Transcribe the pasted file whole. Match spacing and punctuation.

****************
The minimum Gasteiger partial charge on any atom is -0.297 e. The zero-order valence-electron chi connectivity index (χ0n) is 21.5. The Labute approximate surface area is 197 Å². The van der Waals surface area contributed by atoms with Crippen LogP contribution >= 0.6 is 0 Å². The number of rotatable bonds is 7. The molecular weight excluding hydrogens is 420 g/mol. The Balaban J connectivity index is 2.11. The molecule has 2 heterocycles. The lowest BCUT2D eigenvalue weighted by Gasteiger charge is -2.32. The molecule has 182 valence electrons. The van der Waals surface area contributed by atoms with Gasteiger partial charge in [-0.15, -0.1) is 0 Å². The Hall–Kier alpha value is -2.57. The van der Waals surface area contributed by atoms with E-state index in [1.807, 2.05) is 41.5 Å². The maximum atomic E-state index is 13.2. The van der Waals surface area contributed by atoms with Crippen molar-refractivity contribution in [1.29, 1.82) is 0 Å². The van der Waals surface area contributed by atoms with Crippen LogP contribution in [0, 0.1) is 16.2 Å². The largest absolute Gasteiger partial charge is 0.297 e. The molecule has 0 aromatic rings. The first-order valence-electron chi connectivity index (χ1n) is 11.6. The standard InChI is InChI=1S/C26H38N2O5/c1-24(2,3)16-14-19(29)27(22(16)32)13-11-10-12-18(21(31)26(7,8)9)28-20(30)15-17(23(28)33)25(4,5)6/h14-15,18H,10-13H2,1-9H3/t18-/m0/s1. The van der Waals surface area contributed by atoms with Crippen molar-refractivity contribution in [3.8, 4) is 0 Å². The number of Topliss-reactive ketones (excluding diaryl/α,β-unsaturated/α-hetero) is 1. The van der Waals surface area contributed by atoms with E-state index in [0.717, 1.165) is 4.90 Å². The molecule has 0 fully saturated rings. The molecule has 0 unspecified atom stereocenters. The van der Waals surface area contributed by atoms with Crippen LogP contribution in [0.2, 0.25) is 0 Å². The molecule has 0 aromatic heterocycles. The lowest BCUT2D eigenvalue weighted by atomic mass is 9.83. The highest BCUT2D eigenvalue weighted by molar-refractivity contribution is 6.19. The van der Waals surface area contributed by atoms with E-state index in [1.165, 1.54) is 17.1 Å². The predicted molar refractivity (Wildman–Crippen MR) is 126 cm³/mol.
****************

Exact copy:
The minimum Gasteiger partial charge on any atom is -0.297 e. The zero-order valence-electron chi connectivity index (χ0n) is 21.5. The Labute approximate surface area is 197 Å². The van der Waals surface area contributed by atoms with Crippen LogP contribution >= 0.6 is 0 Å². The number of rotatable bonds is 7. The molecular weight excluding hydrogens is 420 g/mol. The Balaban J connectivity index is 2.11. The molecule has 2 heterocycles. The lowest BCUT2D eigenvalue weighted by Gasteiger charge is -2.32. The molecule has 182 valence electrons. The van der Waals surface area contributed by atoms with Gasteiger partial charge in [-0.15, -0.1) is 0 Å². The Hall–Kier alpha value is -2.57. The van der Waals surface area contributed by atoms with E-state index in [1.807, 2.05) is 41.5 Å². The maximum atomic E-state index is 13.2. The van der Waals surface area contributed by atoms with Crippen molar-refractivity contribution in [1.29, 1.82) is 0 Å². The van der Waals surface area contributed by atoms with Crippen LogP contribution in [0, 0.1) is 16.2 Å². The largest absolute Gasteiger partial charge is 0.297 e. The molecule has 0 aromatic rings. The first-order valence-electron chi connectivity index (χ1n) is 11.6. The standard InChI is InChI=1S/C26H38N2O5/c1-24(2,3)16-14-19(29)27(22(16)32)13-11-10-12-18(21(31)26(7,8)9)28-20(30)15-17(23(28)33)25(4,5)6/h14-15,18H,10-13H2,1-9H3/t18-/m0/s1. The van der Waals surface area contributed by atoms with Crippen molar-refractivity contribution in [3.8, 4) is 0 Å². The number of Topliss-reactive ketones (excluding diaryl/α,β-unsaturated/α-hetero) is 1. The van der Waals surface area contributed by atoms with E-state index in [0.717, 1.165) is 4.90 Å². The molecule has 0 fully saturated rings. The molecule has 0 unspecified atom stereocenters. The van der Waals surface area contributed by atoms with Crippen LogP contribution in [0.2, 0.25) is 0 Å². The molecule has 0 aromatic heterocycles. The lowest BCUT2D eigenvalue weighted by atomic mass is 9.83. The highest BCUT2D eigenvalue weighted by molar-refractivity contribution is 6.19. The van der Waals surface area contributed by atoms with E-state index in [1.165, 1.54) is 17.1 Å². The predicted molar refractivity (Wildman–Crippen MR) is 126 cm³/mol.